• Herman Hesse, Steppenwolf, B. Creighton, trans., (New York: 1990), pp. 51-52
  • Bourgeois society is ruled by equivalence. It makes dissimilar things comparable by reducing them to abstract quantities. For the Enlightenment, anything which cannot be resolved into numbers, and ultimately into one, is illusion; modern positivism consigns it to poetry.
    • Horkheimer and Adorno (1947) Dialectic of Enlightenment, E. Jephcott, trans. 1972, p. 4
  • With the spread of the bourgeois commodity economy the dark horizon of myth is illuminated by the sun of calculating reason, beneath whose icy rays the seeds of the new barbarism are germinating.
    • Horkheimer and Adorno (1947) Dialectic of Enlightenment, E. Jephcott, trans. 1972, p. 25
  • If there were no politics, then all the bourgeois would have to fill him would be his inner life, i.e., nothing.
    • Karl Kraus (1874–1936), Dicta and Contradicta, J. McVity, trans. (2001), #393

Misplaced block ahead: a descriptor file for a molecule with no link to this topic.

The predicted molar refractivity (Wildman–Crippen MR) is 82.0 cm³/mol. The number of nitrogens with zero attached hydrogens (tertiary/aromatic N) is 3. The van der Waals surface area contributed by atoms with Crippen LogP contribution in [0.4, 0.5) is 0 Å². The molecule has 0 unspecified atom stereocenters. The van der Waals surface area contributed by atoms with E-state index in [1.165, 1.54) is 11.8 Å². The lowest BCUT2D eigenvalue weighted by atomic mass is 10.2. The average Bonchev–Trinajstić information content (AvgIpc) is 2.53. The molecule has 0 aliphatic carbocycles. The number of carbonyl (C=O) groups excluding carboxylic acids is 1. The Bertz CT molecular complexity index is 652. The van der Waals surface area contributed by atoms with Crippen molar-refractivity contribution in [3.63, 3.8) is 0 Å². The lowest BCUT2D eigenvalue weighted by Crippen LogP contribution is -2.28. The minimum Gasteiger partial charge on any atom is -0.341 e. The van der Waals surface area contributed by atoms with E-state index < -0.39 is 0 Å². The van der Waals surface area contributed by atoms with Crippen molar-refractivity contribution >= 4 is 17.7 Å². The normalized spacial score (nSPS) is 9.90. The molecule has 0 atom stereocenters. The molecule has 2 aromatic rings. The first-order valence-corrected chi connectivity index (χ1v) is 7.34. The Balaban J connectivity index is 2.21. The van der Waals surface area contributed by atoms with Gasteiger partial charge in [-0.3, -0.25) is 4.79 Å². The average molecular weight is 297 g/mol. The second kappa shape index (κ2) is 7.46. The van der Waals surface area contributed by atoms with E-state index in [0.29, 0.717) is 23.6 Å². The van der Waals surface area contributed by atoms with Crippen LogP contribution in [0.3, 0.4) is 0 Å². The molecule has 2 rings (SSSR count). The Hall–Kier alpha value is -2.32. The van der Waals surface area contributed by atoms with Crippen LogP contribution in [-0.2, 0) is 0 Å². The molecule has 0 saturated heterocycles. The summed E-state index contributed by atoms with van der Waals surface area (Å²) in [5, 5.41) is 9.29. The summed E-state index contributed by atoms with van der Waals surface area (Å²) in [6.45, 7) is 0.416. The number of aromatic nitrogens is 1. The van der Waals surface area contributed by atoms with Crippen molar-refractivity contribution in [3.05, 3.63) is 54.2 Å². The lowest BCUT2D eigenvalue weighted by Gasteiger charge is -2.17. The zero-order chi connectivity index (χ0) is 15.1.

• Towards this fine honor of a trade converged all the finest, all the most noble sentiments—dignity, pride. Never ask anything of anyone, they used to say. … In those days a workman did not know what it was to solicit. It is the bourgeoisie who, turning the workmen into bourgeois, have taught them to solicit.
    • Charles Péguy, Basic Verities, A. & J. Green, trans. (New York: 1943), p. 83
  • The man of culture finds the whole past relevant; the bourgeois and the barbarian find relevant only what has some pressing connection with their appetite.
  • The bourgeoisie first betrayed society through capitalism and finance, and now labor betrays it by embracing a scheme of things which sees profit only, not duty and honor, in work.

20th century, second halfEdit

  • Advancing bourgeois society liquidates memory, time, recollection as irrational leftovers of the past.
    • Theodor Adorno, “Was bedeutet Aufarbeitung der Vergangenheit” (1959)
  • The bourgeois ... is tolerant. His love for people as they are stems from his hatred of what they might be.
  • Nietzsche said the newspaper had replaced the prayer in the life of the modern bourgeois, meaning that the busy, the cheap, the ephemeral, had usurped all that remained of the eternal in his daily life.
    • Allan Bloom, The Closing of the American Mind (New York: 1988), p. 59